When the city of Portland sends its police chief to Israel to learn how the Israeli Defense Force handles civilians Ñ by shooting them dead if they protest or are in the neighborhood Ñ can we be surprised when that chief's officers are trigger-happy?
Kendra James was an unarmed, 110-pound woman posing no threat to Portland police or anyone else (Shooting under review, May 9). She attempted to flee from a minor traffic stop and was shot dead. 'Impossible,' say my friends from other areas of the country. 'She was black,' I tell them. 'Oh,' they say, understanding.
It is long past time for Chief Kroeker to find a new line of work.
Tom H. Hastings
An exception is needed
for tall condo project
I was shocked to read of the recent Design Review Commission decision regarding a proposed Portland State University condo project (26-story tower planned, May 9).
The commission told the developer, Eric Van Doorninck, to lop 1 foot off the top of the $30 million tower, modify the exterior material proposed and redesign some of the ground-floor features. Now the builder needs to re-engineer the building and delay construction to allow for another bureaucratic review in which to obtain necessary approvals of this proposed building.
Jobs, housing and an increased property-tax base all can wait while the commission members decide if they like the 'look' of the building. Get real! No one cares about 1 extra foot of height on a 26-story building.
Who should decide the exterior and floor plan better than the company spending the dollars to build this project, or the company that needs to sell and rent space to make a profit?
People wonder why Portland is losing business and is constantly reaching for more tax revenue. Government needs to get out of the way and quit interfering with projects such as this. Let businessmen go about their task. We would all benefit.
Robert L. Bocci
portrayed peace efforts
The recent article 'Activists try a new tack for Thursday rally' (April 29) is confused and misleading.
Contrary to a distorted paraphrase attributed to me, the peace community is not 'struggling with the question of how to regain the supporters who are drifting away.' What I said was that local activists are considering ways to deepen and strengthen support for the peace movement by undertaking projects, such as neighborhood canvassing, that we hope will make our work more effective in the future.
As evidence of 'supporters who are drifting away,' the article claims that 'attendance has plummeted at such ongoing demonstrations as the Friday afternoon Pioneer Courthouse Square rallies.' Actually, the attendance has returned to the levels that we saw before the outbreak of war; after the war began, attendance jumped six- to eightfold.
Moreover the return to the smaller numbers cannot be attributed to 'clogged downtown traffic'; the Portland Peaceful Response Coalition long has been committed to conducting the Friday rallies in a peaceful, nonconfrontational manner, even to the extent of getting permits for the larger marches that followed the attack on Iraq.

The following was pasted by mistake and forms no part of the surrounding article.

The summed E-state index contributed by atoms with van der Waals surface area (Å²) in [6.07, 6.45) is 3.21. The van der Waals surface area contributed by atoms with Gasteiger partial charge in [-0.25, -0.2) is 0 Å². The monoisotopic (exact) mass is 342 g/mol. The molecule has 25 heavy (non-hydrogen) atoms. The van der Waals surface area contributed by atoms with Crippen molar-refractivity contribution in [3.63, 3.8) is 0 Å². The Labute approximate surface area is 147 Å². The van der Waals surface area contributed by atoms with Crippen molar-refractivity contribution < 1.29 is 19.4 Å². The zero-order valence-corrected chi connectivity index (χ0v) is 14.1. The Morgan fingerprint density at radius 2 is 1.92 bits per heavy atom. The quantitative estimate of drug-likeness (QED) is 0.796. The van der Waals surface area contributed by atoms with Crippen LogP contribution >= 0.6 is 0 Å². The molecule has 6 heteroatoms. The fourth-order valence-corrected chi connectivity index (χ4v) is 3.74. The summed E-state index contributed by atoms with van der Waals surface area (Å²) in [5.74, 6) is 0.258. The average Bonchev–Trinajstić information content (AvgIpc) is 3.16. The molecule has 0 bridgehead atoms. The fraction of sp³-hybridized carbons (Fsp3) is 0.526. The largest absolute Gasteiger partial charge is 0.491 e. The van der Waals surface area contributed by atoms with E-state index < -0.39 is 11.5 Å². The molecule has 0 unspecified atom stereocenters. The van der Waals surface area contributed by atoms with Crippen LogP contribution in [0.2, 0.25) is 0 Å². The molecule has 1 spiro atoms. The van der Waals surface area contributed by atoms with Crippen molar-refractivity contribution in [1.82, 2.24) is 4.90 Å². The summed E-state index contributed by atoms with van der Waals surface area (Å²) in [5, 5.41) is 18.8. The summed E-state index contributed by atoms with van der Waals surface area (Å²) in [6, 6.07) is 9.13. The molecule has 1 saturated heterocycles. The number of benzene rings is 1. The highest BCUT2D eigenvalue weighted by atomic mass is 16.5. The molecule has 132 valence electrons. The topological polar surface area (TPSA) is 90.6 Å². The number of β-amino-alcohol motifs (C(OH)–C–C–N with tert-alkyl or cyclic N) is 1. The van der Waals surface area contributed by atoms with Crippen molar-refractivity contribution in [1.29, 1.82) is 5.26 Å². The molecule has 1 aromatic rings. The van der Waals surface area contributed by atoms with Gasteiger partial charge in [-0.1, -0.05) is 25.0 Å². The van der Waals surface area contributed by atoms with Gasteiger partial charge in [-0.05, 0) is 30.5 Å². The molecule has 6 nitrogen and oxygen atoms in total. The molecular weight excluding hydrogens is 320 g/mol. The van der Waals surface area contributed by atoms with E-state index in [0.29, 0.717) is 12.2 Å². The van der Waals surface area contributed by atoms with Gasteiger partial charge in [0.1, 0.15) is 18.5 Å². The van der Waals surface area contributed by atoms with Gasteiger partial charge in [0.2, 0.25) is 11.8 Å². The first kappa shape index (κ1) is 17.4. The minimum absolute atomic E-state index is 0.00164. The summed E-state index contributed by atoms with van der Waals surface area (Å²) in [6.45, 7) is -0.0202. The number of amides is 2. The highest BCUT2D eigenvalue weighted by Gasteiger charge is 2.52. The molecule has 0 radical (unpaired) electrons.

Finally, we are unapologetic about our support of nonviolent civil disobedience to express dissent from our country's illegal and immoral war and occupation in Iraq. Civil disobedience will sometimes be 'inconvenient,' but it is a disruption of 'business as usual' in the tradition of the great social movements of our still-evolving democracy.
The movements for women's suffrage, for civil rights, for labor rights, for environmental protections and for welfare rights Ñ all used nonviolent civil disobedience to further the struggle for justice in this country, and today we enjoy the benefits and freedoms won in all of those courageous struggles.
Make Waterfront Park
home for new ice rink
We are taxed to build 'public spaces,' and then to add insult to injury we are expected to pay again to use these spaces (e.g., the Classical Chinese Garden). And now the administrators of Pioneer Courthouse Square, despite a Ñ to be charitable Ñ lack of support, still intend to cut out 7,500 square feet of Portland's living room and make us pay to use it, too (Rink resistance shows no sign of thawing, May 9).
I have an idea about where to build a rink: the one space in downtown Portland that citizens are already paying to use Ñ Waterfront Park. Festivals held there are walled off and charge an entry fee; the precedent is already set. And since the city is probably going to spend money to cover several blocks with a new surface, arguments about damage to the landscape are moot. It has a view that could be a good drawing point, it's just off the MAX line, and the waterfront businesses would appreciate the increased traffic.
If people are going to insist on creating another 'draw' we have to pay for twice, in the creating and in the using, at least keep it within a recognized space rather than cutting chunks out of the city at random.